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Monday, January 26, 2015   Calendar Robert Hartwell Fiske, Editor and Publisher
December 2014, Vol. 16, No. 12 There are now   117   people reading Vocabula. ISSN 1542-7080
 Discuss This Article

As a writer and a retired teacher of composition I whole-heartedly agree with what you say. The summary paragraph beginning "Yet to neglect those papers ... is particularly fine. Thanks for stating so clearly the case for helping students learn through practice the essentials of essay writing. — What do you say?

Three cheers for this excellent peroration to what has been a very stimulating and worthwhile debate, revealing, on both sides, intellectual swordsmanship of a high order. I have previously read Mark Halpern's book with profit and pleasure, and look forward to getting to Lane Greene's. Any readers of my own TVR offerings (i.e., both of you guys) will know that I incline more toward Halpern's position than Greene's. With that by way of caveat, and with no illusion that I will be settling anything, three quick points on Greene's argument here: 1) The WSJ evidence for a new meaning of "beg the question" is very impressive up to a point. Many readers will be fully convinced that the new meaning has permanently obliterated and replaced the old. But two other possibilities have not been fully considered: a) the current prevalence of the new meaning is a fad, overwhelming for the moment, but destined to die out in time; or b) the new meaning now coexists with the old, as happens with countless other words and expressions, and the meaning that applies in a particular instance will be determined by context and the speaker's evident intention. 2) Greene declares that "I know the language has not gone downhill" because "no language ever has or will." That statement in itself seems worth another 3-part debate perhaps, as there is so much to be said on both sides. It is in its way an admirable statement of principle, comparable to "All Men are Created Equal." But it flies in the face of much everday experience that teaches us that language is an extremely fragile body of convention, demanding constant cultural work (education, editing, style guides, the writing of dictionaries, debates like this one) if it is to go on functioning optimally. To the Ds, only what Steven Pinker calls "The Language Instinct" matters, and it will always set things to rights: we will find ways to communicate no matter what gabble we happen to be speaking. But Ps feel that the language ITSELF is a precious resource and achievement that can never easily be replaced, so that change, up to a point, is worth resisting: a project comparable to conservationism in regard to the natural world, perhaps. Standing at our great historical remove, it makes sense to observe, happily, that Latin never died out but just changed into a gaggle of successor languages. But such a perspective is perfectly useless if you are a Latin editor in 300 AD, struggling to come to terms with a host of ominous neologisms. Nor is it helpful if you are a third grade teacher in 2014, trying to decide what language habits you should encourage in your students early on in their long lives. (Pure Descriptivism could give no answer but "It doesn't matter.") 3) It is not just upper-class snobs who get annoyed by others' errors and want to correct them. Debates over usage arise quite spontaneously at every level of usage and education, and cry out for resolution somehow. Lane's observations about needlessly wounding rhetoric are for the most part well taken I think. But a good Prescriptivist (e.g., Garner) is no arbitrary aggressor, but a helpful judge and guide to difficulties he or she did not invent. — What do you say?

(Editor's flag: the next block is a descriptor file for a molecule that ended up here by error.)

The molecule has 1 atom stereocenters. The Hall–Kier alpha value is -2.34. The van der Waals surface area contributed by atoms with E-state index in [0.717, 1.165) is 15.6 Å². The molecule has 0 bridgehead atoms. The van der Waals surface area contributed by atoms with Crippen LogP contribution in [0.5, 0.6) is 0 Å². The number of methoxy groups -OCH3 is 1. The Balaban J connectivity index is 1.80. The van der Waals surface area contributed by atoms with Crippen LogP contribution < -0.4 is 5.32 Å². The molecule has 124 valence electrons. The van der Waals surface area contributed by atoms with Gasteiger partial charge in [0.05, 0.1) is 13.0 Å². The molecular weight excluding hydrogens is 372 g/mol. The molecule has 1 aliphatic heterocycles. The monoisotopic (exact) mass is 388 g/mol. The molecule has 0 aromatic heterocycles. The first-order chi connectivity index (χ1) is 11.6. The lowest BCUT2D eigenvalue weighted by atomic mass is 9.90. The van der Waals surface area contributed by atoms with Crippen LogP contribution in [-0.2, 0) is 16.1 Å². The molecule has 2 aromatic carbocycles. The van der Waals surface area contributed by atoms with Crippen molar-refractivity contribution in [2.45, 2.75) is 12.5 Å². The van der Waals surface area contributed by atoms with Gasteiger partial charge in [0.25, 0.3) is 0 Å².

Yes! I frown with you upon all your examples. Only a few days ago I found myself frowning on "advocate for" and wondering if I was the only one who found the "for" unidiomatic and semi-redundant so I am glad for the company. And I have never quite become used to the transitive "grow" applied to things other than plants. I would like to add "wait on" as a substitute for "wait for." I think you struck just the right tone here. Languages drift. The drift consists of ebbs and flows, of out and back experimental excursions. On the other side, I smile upon some of the newer slang idioms and coinages that add vibrancy to the language -- like "selfie" -- but may or may not survive. — What do you say?